The last man in the world she could be prevailed upon to marry...is her husband?
In Jane Austen's Pride and Prejudice, Elizabeth Bennet tells the proud Mr. Fitzwilliam Darcy that she wouldn't marry him if he were the last man in the world.
But what if she never said the words? What if circumstances conspired to make her accept Darcy the first time he proposes?
In this installment of Abigail Reynolds's acclaimed Pride and Prejudice Variations, Elizabeth agrees to marry Darcy against her better judgment, setting off a chain of events that nearly brings disaster to them both....
©2006, 2010 Abigail Reynolds (P)2013 Abigail Reynolds
It has to be Darcy because I'm totally besotted with him. He's strong, thoughtful, loving and caring. He's far too 'proper and aloof' at first but then learns he is not the centre of the universe , just slightly off centre, and becomes lovable and appealing.
she has an easy voice to listen to. it's at just the right pitch and her tone and pronounciation is just right.
When Elizabeth contemplated suicide i was moved but I also wanted to shake her. That was too selfish for Elizabeth even though she tried to argue she was being selfless.
Devoting her time to Darcy in his illness was also moving as was his amnesia to her attention throughout his illness. Sometimes the good old stiff upper lip is far too frustrating.
Easy to read, very enjoyable for all P&P fans who like to read variations in the 'lives' of these wonderful characters.
I enjoyed hearing an Austen like alternative-version of Pride and Prejudice.
I wish there wasn't quite so much angst, but it all comes right in the end and we get our happily ever after! I'll be reading/listening to more of Ms. Reynolds books!
This book is well written, as are the author's other P and P variations. This approach is very painful, however, because the misunderstandings occur while the character s are living under the same roof. This does explain the limitations and restrictions placed on women during this century. It is hard for me, as a 21st century woman to understand these sometimes.
Just love books from Abigail Reynolds. She is witty and writes in a clever way just like Jane Austen. Highly recommend this book.
I would. I think anyone who enjoyed Pride and Prejudice would most likely enjoy this. It is an easy guilty pleasure and covers a new look without removing much of the personality of the original characters. I would read it again (listen) myself.
As always, Elizabeth. She has a nice quality to her character here even when she is misunderstanding another person.
I didn't really laugh or cry in this story, but parts were somewhat touching.
I've read a few variations of Ms. Reynolds works and this is one of the better, cleaner versions. I actually returned another one due to it being completely off character and too focused on the bedroom rather than the storyline.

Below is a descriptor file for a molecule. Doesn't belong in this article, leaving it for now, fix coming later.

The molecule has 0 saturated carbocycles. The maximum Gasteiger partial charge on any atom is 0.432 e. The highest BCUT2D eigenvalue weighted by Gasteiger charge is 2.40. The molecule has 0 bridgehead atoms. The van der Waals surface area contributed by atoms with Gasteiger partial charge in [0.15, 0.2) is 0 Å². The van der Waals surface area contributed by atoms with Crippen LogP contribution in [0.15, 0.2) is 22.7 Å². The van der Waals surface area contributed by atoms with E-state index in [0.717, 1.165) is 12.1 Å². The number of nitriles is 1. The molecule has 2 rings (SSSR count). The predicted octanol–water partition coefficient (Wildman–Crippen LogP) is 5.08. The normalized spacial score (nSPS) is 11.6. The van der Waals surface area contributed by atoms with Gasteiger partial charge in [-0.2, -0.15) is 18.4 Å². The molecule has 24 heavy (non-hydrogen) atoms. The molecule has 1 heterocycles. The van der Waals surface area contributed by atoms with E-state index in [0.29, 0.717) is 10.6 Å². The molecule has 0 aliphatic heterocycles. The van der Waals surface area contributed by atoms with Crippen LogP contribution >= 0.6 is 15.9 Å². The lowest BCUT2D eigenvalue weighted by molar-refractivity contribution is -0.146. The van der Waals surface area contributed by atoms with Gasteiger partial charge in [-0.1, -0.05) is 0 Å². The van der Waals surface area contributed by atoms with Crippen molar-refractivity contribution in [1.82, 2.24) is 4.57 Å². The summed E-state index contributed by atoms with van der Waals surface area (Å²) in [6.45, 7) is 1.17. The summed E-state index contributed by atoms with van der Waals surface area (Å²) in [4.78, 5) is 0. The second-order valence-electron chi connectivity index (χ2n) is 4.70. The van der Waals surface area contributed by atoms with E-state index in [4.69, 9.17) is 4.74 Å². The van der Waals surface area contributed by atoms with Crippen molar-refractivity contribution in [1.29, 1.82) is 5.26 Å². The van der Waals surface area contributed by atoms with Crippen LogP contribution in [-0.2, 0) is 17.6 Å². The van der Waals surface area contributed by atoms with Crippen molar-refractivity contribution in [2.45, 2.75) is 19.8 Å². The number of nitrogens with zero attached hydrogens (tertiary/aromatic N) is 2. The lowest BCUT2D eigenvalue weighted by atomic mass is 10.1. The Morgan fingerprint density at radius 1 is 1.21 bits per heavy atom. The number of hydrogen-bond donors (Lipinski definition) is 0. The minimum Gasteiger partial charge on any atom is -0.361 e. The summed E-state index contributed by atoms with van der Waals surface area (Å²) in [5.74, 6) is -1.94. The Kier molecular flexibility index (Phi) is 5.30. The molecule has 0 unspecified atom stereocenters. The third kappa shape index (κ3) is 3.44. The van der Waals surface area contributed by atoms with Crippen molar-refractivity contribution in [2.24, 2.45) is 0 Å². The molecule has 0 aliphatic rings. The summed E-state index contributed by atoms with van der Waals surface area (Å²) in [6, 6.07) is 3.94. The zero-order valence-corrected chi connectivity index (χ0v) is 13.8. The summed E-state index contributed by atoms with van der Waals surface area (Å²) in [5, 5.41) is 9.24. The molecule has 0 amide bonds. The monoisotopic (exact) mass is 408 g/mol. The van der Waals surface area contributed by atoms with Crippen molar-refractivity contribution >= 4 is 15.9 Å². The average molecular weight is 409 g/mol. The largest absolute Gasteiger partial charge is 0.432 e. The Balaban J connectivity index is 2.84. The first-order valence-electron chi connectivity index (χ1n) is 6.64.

I love Darcy and Elizabeth. I think I must have read Pride and Prejudice at least once a year since I was 12. The couple in this story bear no resemblance in any way to the characters I love so much. It reads like bad fanfiction written by someone who saw the movie once.
I will not be bothering with any other offerings from this author.
It's difficult to tell with something so painfully bad as this how much of said badness the narrator may or may not be responsible for. Presumably she made it the whole way through the story at least once, which is a lot more than I could manage.
All of the above and more, but not in a good way.
The characters react like real people, I did get frustrated with F and E's assumptions of each other until they finally started talking to each other.
I like her accent
If you don't want to listen to intimate scenes between consenting adults, you best skip this one.
"No, no no!!"
Keeping him true to the character Jane Austen created instead of this unrecognisable, insipid creature.
Certainly not a Prise and Prejudice variation.
Too rushed. Mispronounced Eliz-i-beth instead of Eliz-A-beth which annoyed me every single time she said it.
Marketed by Mills and Boone, and with the names changed it would have been tolerable as a romantic frippery but as a variation to Pride and Prejudice I would cut it all and take it off the shelves.
This is pure Mills and Boone and nothing whatsoever to do with Jane Austen. The characters were unrecognisable and absolutely untrue to those of Pride and Prejudice apart from (almost) bearing the same names. I have hesitated for a long time to read any of these variations and shall not be reading any more. It is nothing short of a total travesty to be marketed as anything to do with one of the greatest novels ever published. Hated it. I would have given it no stars in any category if I could have.
"The Last man in the world overly contrived"
Though the story got off to an intriguing start, the second part of the story was excessively contrived. The solutions underlying the comings and goings of the main characters' thoughts and feelings were not credible.
She might have compressed the story or found different details to justifiy its length.
She might have pronounced some words more correctly.
To rewite the second part.
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